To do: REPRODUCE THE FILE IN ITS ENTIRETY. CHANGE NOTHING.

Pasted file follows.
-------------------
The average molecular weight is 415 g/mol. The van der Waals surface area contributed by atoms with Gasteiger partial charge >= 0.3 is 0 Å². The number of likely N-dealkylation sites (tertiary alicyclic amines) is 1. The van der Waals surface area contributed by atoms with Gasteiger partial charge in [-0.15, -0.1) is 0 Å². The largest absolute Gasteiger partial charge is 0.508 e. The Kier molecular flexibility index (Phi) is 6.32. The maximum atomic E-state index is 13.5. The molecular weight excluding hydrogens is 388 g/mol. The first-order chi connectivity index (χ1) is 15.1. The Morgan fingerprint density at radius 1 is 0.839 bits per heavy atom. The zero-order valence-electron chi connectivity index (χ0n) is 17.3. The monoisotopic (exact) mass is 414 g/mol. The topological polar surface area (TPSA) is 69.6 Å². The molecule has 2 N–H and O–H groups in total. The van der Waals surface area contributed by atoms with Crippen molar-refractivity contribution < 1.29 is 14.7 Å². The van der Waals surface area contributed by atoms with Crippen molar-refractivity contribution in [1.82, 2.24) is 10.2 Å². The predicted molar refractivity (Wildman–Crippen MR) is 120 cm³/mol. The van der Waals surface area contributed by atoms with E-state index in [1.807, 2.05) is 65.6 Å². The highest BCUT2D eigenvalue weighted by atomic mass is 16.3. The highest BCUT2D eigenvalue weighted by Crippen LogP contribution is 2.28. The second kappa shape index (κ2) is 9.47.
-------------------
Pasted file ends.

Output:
The average molecular weight is 415 g/mol. The van der Waals surface area contributed by atoms with Gasteiger partial charge >= 0.3 is 0 Å². The number of likely N-dealkylation sites (tertiary alicyclic amines) is 1. The van der Waals surface area contributed by atoms with Gasteiger partial charge in [-0.15, -0.1) is 0 Å². The largest absolute Gasteiger partial charge is 0.508 e. The Kier molecular flexibility index (Phi) is 6.32. The maximum atomic E-state index is 13.5. The molecular weight excluding hydrogens is 388 g/mol. The first-order chi connectivity index (χ1) is 15.1. The Morgan fingerprint density at radius 1 is 0.839 bits per heavy atom. The zero-order valence-electron chi connectivity index (χ0n) is 17.3. The monoisotopic (exact) mass is 414 g/mol. The topological polar surface area (TPSA) is 69.6 Å². The molecule has 2 N–H and O–H groups in total. The van der Waals surface area contributed by atoms with Crippen molar-refractivity contribution < 1.29 is 14.7 Å². The van der Waals surface area contributed by atoms with Crippen molar-refractivity contribution in [1.82, 2.24) is 10.2 Å². The predicted molar refractivity (Wildman–Crippen MR) is 120 cm³/mol. The van der Waals surface area contributed by atoms with E-state index in [1.807, 2.05) is 65.6 Å². The highest BCUT2D eigenvalue weighted by atomic mass is 16.3. The highest BCUT2D eigenvalue weighted by Crippen LogP contribution is 2.28. The second kappa shape index (κ2) is 9.47.